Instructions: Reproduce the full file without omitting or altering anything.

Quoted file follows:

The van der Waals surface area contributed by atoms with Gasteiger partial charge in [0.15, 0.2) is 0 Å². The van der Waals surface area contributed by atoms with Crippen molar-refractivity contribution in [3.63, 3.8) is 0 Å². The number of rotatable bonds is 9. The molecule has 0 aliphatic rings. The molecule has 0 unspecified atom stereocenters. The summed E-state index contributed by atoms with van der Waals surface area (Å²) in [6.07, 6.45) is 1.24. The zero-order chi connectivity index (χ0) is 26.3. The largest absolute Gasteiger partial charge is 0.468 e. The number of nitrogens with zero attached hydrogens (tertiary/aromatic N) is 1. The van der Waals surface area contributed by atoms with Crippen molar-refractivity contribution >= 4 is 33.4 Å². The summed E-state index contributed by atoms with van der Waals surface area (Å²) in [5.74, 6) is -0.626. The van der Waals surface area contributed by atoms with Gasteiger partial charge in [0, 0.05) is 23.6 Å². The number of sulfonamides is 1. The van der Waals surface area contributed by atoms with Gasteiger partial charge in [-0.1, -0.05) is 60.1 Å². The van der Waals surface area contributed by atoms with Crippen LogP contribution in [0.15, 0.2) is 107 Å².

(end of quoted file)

The van der Waals surface area contributed by atoms with Gasteiger partial charge in [0.15, 0.2) is 0 Å². The van der Waals surface area contributed by atoms with Crippen molar-refractivity contribution in [3.63, 3.8) is 0 Å². The number of rotatable bonds is 9. The molecule has 0 aliphatic rings. The molecule has 0 unspecified atom stereocenters. The summed E-state index contributed by atoms with van der Waals surface area (Å²) in [6.07, 6.45) is 1.24. The zero-order chi connectivity index (χ0) is 26.3. The largest absolute Gasteiger partial charge is 0.468 e. The number of nitrogens with zero attached hydrogens (tertiary/aromatic N) is 1. The van der Waals surface area contributed by atoms with Crippen molar-refractivity contribution >= 4 is 33.4 Å². The summed E-state index contributed by atoms with van der Waals surface area (Å²) in [5.74, 6) is -0.626. The van der Waals surface area contributed by atoms with Gasteiger partial charge in [0, 0.05) is 23.6 Å². The number of sulfonamides is 1. The van der Waals surface area contributed by atoms with Gasteiger partial charge in [-0.1, -0.05) is 60.1 Å². The van der Waals surface area contributed by atoms with Crippen LogP contribution in [0.15, 0.2) is 107 Å².